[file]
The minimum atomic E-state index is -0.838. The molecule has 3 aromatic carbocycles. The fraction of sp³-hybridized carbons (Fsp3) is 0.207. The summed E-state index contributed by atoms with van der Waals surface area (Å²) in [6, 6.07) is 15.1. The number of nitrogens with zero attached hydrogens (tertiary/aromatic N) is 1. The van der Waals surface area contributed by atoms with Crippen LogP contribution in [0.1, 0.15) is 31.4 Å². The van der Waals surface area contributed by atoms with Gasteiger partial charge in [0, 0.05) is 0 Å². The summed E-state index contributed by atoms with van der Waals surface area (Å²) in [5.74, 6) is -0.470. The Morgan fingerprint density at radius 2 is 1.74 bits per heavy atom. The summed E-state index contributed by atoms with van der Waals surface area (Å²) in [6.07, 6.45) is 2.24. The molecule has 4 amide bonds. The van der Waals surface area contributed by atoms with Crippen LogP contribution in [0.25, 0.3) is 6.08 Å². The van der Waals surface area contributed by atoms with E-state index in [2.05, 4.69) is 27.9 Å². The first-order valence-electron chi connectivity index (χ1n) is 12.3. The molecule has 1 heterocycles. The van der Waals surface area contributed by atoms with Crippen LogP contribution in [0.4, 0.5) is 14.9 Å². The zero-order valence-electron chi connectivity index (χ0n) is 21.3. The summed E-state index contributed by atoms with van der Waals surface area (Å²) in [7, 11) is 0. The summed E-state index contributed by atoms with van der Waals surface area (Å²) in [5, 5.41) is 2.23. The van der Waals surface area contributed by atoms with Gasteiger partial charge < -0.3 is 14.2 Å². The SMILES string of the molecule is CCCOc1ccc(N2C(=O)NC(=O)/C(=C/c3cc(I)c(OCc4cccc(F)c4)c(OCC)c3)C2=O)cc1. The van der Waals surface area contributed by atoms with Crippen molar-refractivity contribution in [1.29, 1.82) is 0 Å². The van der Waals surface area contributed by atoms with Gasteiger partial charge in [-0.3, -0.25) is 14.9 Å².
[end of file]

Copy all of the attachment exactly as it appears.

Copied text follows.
The minimum atomic E-state index is -0.838. The molecule has 3 aromatic carbocycles. The fraction of sp³-hybridized carbons (Fsp3) is 0.207. The summed E-state index contributed by atoms with van der Waals surface area (Å²) in [6, 6.07) is 15.1. The number of nitrogens with zero attached hydrogens (tertiary/aromatic N) is 1. The van der Waals surface area contributed by atoms with Crippen LogP contribution in [0.1, 0.15) is 31.4 Å². The van der Waals surface area contributed by atoms with Gasteiger partial charge in [0, 0.05) is 0 Å². The summed E-state index contributed by atoms with van der Waals surface area (Å²) in [5.74, 6) is -0.470. The Morgan fingerprint density at radius 2 is 1.74 bits per heavy atom. The summed E-state index contributed by atoms with van der Waals surface area (Å²) in [6.07, 6.45) is 2.24. The molecule has 4 amide bonds. The van der Waals surface area contributed by atoms with Crippen LogP contribution in [0.25, 0.3) is 6.08 Å². The van der Waals surface area contributed by atoms with E-state index in [2.05, 4.69) is 27.9 Å². The first-order valence-electron chi connectivity index (χ1n) is 12.3. The molecule has 1 heterocycles. The van der Waals surface area contributed by atoms with Crippen LogP contribution in [0.4, 0.5) is 14.9 Å². The zero-order valence-electron chi connectivity index (χ0n) is 21.3. The summed E-state index contributed by atoms with van der Waals surface area (Å²) in [7, 11) is 0. The summed E-state index contributed by atoms with van der Waals surface area (Å²) in [5, 5.41) is 2.23. The van der Waals surface area contributed by atoms with Gasteiger partial charge < -0.3 is 14.2 Å². The SMILES string of the molecule is CCCOc1ccc(N2C(=O)NC(=O)/C(=C/c3cc(I)c(OCc4cccc(F)c4)c(OCC)c3)C2=O)cc1. The van der Waals surface area contributed by atoms with Crippen molar-refractivity contribution in [1.29, 1.82) is 0 Å². The van der Waals surface area contributed by atoms with Gasteiger partial charge in [-0.3, -0.25) is 14.9 Å².